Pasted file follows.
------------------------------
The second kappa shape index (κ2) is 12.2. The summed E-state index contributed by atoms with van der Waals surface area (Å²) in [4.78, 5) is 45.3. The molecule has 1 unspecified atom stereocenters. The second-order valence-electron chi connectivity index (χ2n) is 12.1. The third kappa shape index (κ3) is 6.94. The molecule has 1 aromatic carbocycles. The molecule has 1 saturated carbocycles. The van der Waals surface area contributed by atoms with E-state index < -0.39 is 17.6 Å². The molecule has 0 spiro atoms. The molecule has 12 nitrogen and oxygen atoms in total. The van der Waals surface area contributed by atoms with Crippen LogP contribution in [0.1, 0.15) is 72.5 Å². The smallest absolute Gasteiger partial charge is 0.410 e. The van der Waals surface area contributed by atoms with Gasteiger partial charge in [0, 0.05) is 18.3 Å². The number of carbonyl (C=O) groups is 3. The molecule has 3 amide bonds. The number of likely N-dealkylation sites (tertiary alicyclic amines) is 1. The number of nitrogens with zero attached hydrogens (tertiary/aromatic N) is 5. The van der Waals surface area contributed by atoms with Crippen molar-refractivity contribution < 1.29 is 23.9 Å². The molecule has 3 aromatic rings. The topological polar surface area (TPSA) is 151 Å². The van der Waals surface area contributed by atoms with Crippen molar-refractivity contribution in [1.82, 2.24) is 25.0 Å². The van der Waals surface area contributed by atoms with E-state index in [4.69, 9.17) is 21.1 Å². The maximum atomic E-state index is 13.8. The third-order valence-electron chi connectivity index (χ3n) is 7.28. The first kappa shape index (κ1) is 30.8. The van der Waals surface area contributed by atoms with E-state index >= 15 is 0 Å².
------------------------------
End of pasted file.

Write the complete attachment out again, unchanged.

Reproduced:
The second kappa shape index (κ2) is 12.2. The summed E-state index contributed by atoms with van der Waals surface area (Å²) in [4.78, 5) is 45.3. The molecule has 1 unspecified atom stereocenters. The second-order valence-electron chi connectivity index (χ2n) is 12.1. The third kappa shape index (κ3) is 6.94. The molecule has 1 aromatic carbocycles. The molecule has 1 saturated carbocycles. The van der Waals surface area contributed by atoms with E-state index < -0.39 is 17.6 Å². The molecule has 0 spiro atoms. The molecule has 12 nitrogen and oxygen atoms in total. The van der Waals surface area contributed by atoms with Crippen LogP contribution in [0.1, 0.15) is 72.5 Å². The smallest absolute Gasteiger partial charge is 0.410 e. The van der Waals surface area contributed by atoms with Gasteiger partial charge in [0, 0.05) is 18.3 Å². The number of carbonyl (C=O) groups is 3. The molecule has 3 amide bonds. The number of likely N-dealkylation sites (tertiary alicyclic amines) is 1. The number of nitrogens with zero attached hydrogens (tertiary/aromatic N) is 5. The van der Waals surface area contributed by atoms with Crippen molar-refractivity contribution < 1.29 is 23.9 Å². The molecule has 3 aromatic rings. The topological polar surface area (TPSA) is 151 Å². The van der Waals surface area contributed by atoms with Crippen molar-refractivity contribution in [1.82, 2.24) is 25.0 Å². The van der Waals surface area contributed by atoms with E-state index in [4.69, 9.17) is 21.1 Å². The maximum atomic E-state index is 13.8. The third-order valence-electron chi connectivity index (χ3n) is 7.28. The first kappa shape index (κ1) is 30.8. The van der Waals surface area contributed by atoms with E-state index >= 15 is 0 Å².